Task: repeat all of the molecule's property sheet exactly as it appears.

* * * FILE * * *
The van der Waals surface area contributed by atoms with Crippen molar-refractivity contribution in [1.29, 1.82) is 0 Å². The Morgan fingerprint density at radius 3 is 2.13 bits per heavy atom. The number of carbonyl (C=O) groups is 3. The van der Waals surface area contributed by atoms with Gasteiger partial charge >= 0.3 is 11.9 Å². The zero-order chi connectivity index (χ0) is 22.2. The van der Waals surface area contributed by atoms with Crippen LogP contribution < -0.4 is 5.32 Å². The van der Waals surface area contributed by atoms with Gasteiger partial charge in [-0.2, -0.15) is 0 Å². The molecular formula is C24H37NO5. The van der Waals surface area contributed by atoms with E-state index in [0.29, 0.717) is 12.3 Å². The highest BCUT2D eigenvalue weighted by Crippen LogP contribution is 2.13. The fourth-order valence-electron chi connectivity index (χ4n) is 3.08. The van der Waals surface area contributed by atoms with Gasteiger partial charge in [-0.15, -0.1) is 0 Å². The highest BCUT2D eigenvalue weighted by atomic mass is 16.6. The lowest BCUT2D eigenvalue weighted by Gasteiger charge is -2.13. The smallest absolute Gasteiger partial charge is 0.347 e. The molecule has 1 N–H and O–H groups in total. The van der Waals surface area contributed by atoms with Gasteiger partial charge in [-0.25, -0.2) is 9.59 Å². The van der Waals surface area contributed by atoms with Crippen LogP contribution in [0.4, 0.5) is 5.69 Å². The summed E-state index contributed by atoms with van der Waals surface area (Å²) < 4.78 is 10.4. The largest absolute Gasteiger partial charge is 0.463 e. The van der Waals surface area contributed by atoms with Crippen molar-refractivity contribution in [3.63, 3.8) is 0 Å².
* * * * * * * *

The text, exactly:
The van der Waals surface area contributed by atoms with Crippen molar-refractivity contribution in [1.29, 1.82) is 0 Å². The Morgan fingerprint density at radius 3 is 2.13 bits per heavy atom. The number of carbonyl (C=O) groups is 3. The van der Waals surface area contributed by atoms with Gasteiger partial charge >= 0.3 is 11.9 Å². The zero-order chi connectivity index (χ0) is 22.2. The van der Waals surface area contributed by atoms with Crippen LogP contribution < -0.4 is 5.32 Å². The van der Waals surface area contributed by atoms with Gasteiger partial charge in [-0.2, -0.15) is 0 Å². The molecular formula is C24H37NO5. The van der Waals surface area contributed by atoms with E-state index in [0.29, 0.717) is 12.3 Å². The highest BCUT2D eigenvalue weighted by Crippen LogP contribution is 2.13. The fourth-order valence-electron chi connectivity index (χ4n) is 3.08. The van der Waals surface area contributed by atoms with Gasteiger partial charge in [-0.15, -0.1) is 0 Å². The highest BCUT2D eigenvalue weighted by atomic mass is 16.6. The lowest BCUT2D eigenvalue weighted by Gasteiger charge is -2.13. The smallest absolute Gasteiger partial charge is 0.347 e. The molecule has 1 N–H and O–H groups in total. The van der Waals surface area contributed by atoms with Gasteiger partial charge in [-0.25, -0.2) is 9.59 Å². The van der Waals surface area contributed by atoms with Crippen LogP contribution in [0.4, 0.5) is 5.69 Å². The summed E-state index contributed by atoms with van der Waals surface area (Å²) < 4.78 is 10.4. The largest absolute Gasteiger partial charge is 0.463 e. The van der Waals surface area contributed by atoms with Crippen molar-refractivity contribution in [3.63, 3.8) is 0 Å².